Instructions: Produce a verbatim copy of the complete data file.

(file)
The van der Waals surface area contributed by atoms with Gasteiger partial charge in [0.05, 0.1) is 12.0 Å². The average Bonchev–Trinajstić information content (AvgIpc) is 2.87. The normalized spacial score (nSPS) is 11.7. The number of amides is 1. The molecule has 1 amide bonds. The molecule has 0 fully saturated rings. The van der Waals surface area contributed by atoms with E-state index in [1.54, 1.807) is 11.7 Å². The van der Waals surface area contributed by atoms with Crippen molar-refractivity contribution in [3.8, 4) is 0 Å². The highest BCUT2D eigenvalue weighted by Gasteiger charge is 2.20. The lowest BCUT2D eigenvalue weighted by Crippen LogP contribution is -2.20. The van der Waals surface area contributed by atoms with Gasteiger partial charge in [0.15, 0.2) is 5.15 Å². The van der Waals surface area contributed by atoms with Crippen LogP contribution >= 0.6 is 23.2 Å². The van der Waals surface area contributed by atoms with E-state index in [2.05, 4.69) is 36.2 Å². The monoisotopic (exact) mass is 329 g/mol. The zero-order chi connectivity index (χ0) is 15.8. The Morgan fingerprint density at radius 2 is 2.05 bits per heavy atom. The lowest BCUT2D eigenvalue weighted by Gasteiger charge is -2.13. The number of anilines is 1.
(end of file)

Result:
The van der Waals surface area contributed by atoms with Gasteiger partial charge in [0.05, 0.1) is 12.0 Å². The average Bonchev–Trinajstić information content (AvgIpc) is 2.87. The normalized spacial score (nSPS) is 11.7. The number of amides is 1. The molecule has 1 amide bonds. The molecule has 0 fully saturated rings. The van der Waals surface area contributed by atoms with E-state index in [1.54, 1.807) is 11.7 Å². The van der Waals surface area contributed by atoms with Crippen molar-refractivity contribution in [3.8, 4) is 0 Å². The highest BCUT2D eigenvalue weighted by Gasteiger charge is 2.20. The lowest BCUT2D eigenvalue weighted by Crippen LogP contribution is -2.20. The van der Waals surface area contributed by atoms with Gasteiger partial charge in [0.15, 0.2) is 5.15 Å². The van der Waals surface area contributed by atoms with Crippen LogP contribution >= 0.6 is 23.2 Å². The van der Waals surface area contributed by atoms with E-state index in [2.05, 4.69) is 36.2 Å². The monoisotopic (exact) mass is 329 g/mol. The zero-order chi connectivity index (χ0) is 15.8. The Morgan fingerprint density at radius 2 is 2.05 bits per heavy atom. The lowest BCUT2D eigenvalue weighted by Gasteiger charge is -2.13. The number of anilines is 1.